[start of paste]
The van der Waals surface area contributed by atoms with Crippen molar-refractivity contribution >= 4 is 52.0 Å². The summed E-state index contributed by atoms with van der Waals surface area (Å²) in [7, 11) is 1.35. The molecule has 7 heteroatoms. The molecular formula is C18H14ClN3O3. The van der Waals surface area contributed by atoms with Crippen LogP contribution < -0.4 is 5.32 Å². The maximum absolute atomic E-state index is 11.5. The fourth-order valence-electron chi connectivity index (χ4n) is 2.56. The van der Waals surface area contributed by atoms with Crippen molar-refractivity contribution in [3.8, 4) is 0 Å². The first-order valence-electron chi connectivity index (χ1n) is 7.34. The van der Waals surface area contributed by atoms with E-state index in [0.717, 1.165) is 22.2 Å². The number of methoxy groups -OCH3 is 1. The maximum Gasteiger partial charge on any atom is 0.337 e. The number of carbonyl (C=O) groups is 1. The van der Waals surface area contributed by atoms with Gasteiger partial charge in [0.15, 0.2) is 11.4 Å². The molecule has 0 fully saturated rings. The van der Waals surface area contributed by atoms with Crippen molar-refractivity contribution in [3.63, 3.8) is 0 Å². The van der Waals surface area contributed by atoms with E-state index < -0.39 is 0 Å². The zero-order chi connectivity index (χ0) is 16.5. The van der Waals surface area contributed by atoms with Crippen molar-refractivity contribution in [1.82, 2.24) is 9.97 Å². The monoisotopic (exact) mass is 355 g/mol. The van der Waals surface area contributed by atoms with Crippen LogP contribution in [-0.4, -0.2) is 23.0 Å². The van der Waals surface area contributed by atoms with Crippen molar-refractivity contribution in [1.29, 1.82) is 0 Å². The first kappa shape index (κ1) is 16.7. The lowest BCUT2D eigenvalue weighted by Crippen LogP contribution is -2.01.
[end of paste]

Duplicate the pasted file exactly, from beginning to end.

The van der Waals surface area contributed by atoms with Crippen molar-refractivity contribution >= 4 is 52.0 Å². The summed E-state index contributed by atoms with van der Waals surface area (Å²) in [7, 11) is 1.35. The molecule has 7 heteroatoms. The molecular formula is C18H14ClN3O3. The van der Waals surface area contributed by atoms with Crippen LogP contribution < -0.4 is 5.32 Å². The maximum absolute atomic E-state index is 11.5. The fourth-order valence-electron chi connectivity index (χ4n) is 2.56. The van der Waals surface area contributed by atoms with Crippen molar-refractivity contribution in [3.8, 4) is 0 Å². The first-order valence-electron chi connectivity index (χ1n) is 7.34. The van der Waals surface area contributed by atoms with E-state index in [0.717, 1.165) is 22.2 Å². The number of methoxy groups -OCH3 is 1. The maximum Gasteiger partial charge on any atom is 0.337 e. The number of carbonyl (C=O) groups is 1. The van der Waals surface area contributed by atoms with Gasteiger partial charge in [0.15, 0.2) is 11.4 Å². The molecule has 0 fully saturated rings. The van der Waals surface area contributed by atoms with Crippen molar-refractivity contribution in [3.63, 3.8) is 0 Å². The van der Waals surface area contributed by atoms with E-state index < -0.39 is 0 Å². The zero-order chi connectivity index (χ0) is 16.5. The van der Waals surface area contributed by atoms with Crippen molar-refractivity contribution in [1.82, 2.24) is 9.97 Å². The monoisotopic (exact) mass is 355 g/mol. The van der Waals surface area contributed by atoms with Crippen LogP contribution in [-0.4, -0.2) is 23.0 Å². The van der Waals surface area contributed by atoms with Crippen molar-refractivity contribution in [1.29, 1.82) is 0 Å². The first kappa shape index (κ1) is 16.7. The lowest BCUT2D eigenvalue weighted by Crippen LogP contribution is -2.01.